Acting on Climate Change: a Path for Canada
February 24, 2016
Dear Prime Minister Trudeau,
We are very encouraged by the leadership your government demonstrated during the UN Conference on Climate Change in Paris. Canada was an early advocate of limiting the rise in global temperature to 1.5 degrees Celsius above pre-industrial levels and of incorporating human rights, including Indigenous peoples’ rights, gender equality and a just transition for workers, into the Paris Agreement. Meeting these standards will require an ambitious action plan.
As you prepare to meet with leaders of provincial and territorial governments to discuss new climate policies we propose that you endorse the following policy initiatives:
- A new science-based emission reduction target consistent with a 1.50C temperature rise. Canada needs to replace the previous government’s goal of cutting greenhouse gas (GHG) emissions to 30% below their 2005 levels by 2030 with a new science-based emission reduction target consistent with holding the rise in global temperatures to 1.50C.
There is a limited total carbon budget that we can emit before going above a 1.50C rise in global temperature.
Cutting our emissions as much as possible as soon as possible will set us on a path to achieving this goal, whereas delayed action may preclude any possibility of staying under a 1.50C . rise.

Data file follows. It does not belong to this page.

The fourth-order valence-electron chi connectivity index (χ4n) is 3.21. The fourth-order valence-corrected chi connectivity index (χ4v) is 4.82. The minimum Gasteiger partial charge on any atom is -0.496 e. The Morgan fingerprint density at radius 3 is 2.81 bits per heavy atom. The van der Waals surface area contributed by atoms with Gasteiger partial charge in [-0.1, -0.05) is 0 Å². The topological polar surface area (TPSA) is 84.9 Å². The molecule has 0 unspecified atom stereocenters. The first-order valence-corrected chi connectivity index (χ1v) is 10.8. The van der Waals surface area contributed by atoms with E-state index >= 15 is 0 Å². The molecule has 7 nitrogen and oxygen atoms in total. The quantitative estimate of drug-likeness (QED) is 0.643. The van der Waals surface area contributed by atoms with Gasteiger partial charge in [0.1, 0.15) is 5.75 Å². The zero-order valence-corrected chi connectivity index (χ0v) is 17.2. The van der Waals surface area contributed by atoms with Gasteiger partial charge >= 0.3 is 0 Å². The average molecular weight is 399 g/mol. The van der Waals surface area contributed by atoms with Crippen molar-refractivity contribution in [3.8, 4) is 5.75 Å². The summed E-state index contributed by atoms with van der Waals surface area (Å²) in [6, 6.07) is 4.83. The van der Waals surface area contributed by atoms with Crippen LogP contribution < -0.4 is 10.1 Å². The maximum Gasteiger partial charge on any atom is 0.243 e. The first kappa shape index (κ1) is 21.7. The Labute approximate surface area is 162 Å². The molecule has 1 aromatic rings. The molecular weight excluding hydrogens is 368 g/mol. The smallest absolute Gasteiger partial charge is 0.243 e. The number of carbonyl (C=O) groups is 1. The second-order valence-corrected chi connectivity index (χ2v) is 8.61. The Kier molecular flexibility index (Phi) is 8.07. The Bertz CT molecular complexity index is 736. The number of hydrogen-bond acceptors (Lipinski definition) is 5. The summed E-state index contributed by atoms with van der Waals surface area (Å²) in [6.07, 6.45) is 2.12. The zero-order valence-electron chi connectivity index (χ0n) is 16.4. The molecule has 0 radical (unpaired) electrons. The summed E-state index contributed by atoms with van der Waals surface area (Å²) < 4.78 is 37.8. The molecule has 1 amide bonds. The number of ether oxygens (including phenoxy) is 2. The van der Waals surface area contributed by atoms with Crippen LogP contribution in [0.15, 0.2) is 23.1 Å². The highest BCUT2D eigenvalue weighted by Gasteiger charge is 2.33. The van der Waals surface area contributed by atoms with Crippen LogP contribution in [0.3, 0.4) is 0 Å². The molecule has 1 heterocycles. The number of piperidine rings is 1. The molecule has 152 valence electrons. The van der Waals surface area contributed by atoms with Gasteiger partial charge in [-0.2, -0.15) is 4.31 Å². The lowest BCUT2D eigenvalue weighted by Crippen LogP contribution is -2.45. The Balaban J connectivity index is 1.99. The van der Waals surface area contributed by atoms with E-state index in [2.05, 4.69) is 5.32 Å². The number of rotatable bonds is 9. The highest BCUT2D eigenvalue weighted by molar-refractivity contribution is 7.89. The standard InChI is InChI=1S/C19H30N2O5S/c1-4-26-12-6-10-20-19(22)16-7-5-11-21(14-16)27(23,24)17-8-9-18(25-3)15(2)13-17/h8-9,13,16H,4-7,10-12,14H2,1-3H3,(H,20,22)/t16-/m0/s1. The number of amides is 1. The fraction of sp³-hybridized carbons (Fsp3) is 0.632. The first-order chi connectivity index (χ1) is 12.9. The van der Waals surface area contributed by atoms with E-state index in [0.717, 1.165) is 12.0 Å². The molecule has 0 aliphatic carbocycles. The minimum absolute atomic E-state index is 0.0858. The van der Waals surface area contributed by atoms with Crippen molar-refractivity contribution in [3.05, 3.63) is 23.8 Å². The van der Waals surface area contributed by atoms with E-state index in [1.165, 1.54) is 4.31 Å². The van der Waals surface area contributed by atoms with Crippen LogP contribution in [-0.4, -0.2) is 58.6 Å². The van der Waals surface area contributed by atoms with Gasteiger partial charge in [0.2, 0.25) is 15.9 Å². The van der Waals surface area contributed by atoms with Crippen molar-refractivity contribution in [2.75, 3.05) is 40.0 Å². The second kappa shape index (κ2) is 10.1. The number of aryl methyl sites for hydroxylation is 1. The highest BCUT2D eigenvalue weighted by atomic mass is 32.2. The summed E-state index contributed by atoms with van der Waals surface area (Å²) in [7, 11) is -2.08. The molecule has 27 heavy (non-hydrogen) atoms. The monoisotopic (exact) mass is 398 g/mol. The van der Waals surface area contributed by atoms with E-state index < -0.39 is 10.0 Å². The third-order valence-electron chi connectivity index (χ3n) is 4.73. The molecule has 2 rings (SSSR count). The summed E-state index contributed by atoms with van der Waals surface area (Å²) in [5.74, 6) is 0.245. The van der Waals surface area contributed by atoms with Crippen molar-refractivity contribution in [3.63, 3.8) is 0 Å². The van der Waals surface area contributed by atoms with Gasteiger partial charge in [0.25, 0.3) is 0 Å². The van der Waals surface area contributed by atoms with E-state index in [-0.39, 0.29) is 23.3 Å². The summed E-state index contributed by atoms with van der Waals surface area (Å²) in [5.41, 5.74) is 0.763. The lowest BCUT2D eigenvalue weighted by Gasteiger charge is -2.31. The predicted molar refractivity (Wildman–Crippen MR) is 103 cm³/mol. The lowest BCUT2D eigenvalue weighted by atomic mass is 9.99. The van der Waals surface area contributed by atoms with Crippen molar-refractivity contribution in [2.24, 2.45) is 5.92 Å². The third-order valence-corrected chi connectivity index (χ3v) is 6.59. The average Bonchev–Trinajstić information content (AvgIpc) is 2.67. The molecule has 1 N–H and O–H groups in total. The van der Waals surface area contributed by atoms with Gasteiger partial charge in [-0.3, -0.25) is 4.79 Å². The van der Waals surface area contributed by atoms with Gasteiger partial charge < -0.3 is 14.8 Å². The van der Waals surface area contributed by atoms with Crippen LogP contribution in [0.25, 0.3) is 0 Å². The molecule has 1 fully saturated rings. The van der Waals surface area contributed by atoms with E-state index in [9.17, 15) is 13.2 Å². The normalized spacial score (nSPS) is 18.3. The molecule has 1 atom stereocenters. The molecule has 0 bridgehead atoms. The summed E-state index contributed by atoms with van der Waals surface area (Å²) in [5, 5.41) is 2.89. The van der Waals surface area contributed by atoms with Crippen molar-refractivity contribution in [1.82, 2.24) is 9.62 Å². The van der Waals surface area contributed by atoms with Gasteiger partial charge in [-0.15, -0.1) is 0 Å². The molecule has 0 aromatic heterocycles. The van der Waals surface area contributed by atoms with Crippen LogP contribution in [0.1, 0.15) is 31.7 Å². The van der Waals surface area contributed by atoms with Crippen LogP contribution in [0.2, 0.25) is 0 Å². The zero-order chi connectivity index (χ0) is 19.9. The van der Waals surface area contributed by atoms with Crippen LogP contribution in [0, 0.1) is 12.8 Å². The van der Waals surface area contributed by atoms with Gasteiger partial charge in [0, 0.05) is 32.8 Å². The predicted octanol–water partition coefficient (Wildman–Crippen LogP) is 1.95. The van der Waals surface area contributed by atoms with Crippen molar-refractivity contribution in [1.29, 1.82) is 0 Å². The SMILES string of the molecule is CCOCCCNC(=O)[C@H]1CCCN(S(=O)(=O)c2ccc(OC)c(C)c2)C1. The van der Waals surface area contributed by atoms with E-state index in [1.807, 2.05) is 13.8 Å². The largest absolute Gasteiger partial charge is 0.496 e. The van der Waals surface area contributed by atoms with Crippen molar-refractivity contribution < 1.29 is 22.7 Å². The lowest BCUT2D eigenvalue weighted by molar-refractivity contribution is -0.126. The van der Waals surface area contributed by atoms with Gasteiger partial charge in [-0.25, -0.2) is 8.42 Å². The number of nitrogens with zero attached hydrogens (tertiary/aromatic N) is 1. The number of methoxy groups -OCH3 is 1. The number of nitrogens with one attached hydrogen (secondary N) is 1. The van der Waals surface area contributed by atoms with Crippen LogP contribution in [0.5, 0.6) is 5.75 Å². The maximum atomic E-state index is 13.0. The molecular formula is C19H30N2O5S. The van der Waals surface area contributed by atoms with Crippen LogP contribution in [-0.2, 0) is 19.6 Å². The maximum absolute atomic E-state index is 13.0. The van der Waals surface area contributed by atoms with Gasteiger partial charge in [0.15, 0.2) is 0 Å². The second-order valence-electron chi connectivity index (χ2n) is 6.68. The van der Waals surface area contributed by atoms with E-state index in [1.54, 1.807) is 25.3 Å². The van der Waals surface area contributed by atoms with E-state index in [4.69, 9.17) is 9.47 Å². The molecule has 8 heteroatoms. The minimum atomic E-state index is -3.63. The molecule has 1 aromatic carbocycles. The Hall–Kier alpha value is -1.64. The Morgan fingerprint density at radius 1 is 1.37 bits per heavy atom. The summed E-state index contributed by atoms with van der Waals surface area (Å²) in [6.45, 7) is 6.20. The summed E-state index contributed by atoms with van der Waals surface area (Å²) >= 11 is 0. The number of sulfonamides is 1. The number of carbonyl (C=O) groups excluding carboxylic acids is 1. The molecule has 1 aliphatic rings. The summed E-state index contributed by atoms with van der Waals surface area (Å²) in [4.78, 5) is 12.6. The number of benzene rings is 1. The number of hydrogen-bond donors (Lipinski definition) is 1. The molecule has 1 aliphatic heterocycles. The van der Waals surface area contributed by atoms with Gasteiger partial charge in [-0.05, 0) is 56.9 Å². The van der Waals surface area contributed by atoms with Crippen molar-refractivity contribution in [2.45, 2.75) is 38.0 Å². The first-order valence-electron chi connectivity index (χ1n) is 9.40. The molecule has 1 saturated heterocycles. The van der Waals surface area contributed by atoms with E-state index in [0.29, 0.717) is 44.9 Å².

At the G8 summit in L’Aquila, Italy in 2009 Canada committed to lowering carbon emissions by 80% below 1990 levels by 2050.
Climate Action Tracker has calculated that Canada needs to set a more ambitious 2030 goal of reducing industrial GHG emissions by at least 73% below 2005 levels, which would be 67% below 1990 levels.i
We urge the government to set annual goals toward these targets, and track and report progress on reaching those goals.
- A clear and measurable plan for a just transition to 100% renewable energy by 2050.
Canada needs to transition to 100% reliance on low-carbon electricity by 2035 ii and strive for 100% reliance on renewable sources for all forms of energy by 2050.
Investing in renewable energy will create up to eight times as many jobs as investing in oil and gas extraction.
- Eliminating subsidies to fossil fuel industries and investing in a green economy. The 2016 federal budget is an opportunity to act on Canada’s 2009 promise to eliminate subsidies to fossil fuel industries and announce significant initiatives to support public transit, invest in green infrastructure and promote clean technologies as you promised during the election campaign.